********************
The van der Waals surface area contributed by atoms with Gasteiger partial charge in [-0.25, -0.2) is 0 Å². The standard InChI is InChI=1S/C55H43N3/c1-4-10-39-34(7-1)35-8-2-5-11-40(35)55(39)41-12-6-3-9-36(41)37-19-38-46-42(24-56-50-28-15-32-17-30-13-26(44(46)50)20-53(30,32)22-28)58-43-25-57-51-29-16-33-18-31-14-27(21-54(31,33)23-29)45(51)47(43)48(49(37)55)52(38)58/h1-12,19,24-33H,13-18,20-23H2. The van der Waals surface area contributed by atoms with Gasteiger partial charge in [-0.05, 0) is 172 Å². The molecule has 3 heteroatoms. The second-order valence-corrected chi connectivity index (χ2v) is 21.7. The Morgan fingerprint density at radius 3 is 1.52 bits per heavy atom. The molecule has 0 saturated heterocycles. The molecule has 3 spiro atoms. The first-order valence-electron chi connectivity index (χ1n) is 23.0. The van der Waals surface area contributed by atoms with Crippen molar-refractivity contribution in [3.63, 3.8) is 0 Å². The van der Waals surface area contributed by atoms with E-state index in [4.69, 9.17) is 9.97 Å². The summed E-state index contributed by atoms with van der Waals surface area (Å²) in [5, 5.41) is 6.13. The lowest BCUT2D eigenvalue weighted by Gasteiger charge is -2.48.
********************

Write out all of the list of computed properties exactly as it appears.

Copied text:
The van der Waals surface area contributed by atoms with Gasteiger partial charge in [-0.25, -0.2) is 0 Å². The standard InChI is InChI=1S/C55H43N3/c1-4-10-39-34(7-1)35-8-2-5-11-40(35)55(39)41-12-6-3-9-36(41)37-19-38-46-42(24-56-50-28-15-32-17-30-13-26(44(46)50)20-53(30,32)22-28)58-43-25-57-51-29-16-33-18-31-14-27(21-54(31,33)23-29)45(51)47(43)48(49(37)55)52(38)58/h1-12,19,24-33H,13-18,20-23H2. The van der Waals surface area contributed by atoms with Gasteiger partial charge in [-0.05, 0) is 172 Å². The molecule has 3 heteroatoms. The second-order valence-corrected chi connectivity index (χ2v) is 21.7. The Morgan fingerprint density at radius 3 is 1.52 bits per heavy atom. The molecule has 0 saturated heterocycles. The molecule has 3 spiro atoms. The first-order valence-electron chi connectivity index (χ1n) is 23.0. The van der Waals surface area contributed by atoms with Crippen molar-refractivity contribution in [3.63, 3.8) is 0 Å². The van der Waals surface area contributed by atoms with E-state index in [4.69, 9.17) is 9.97 Å². The summed E-state index contributed by atoms with van der Waals surface area (Å²) in [5, 5.41) is 6.13. The lowest BCUT2D eigenvalue weighted by Gasteiger charge is -2.48.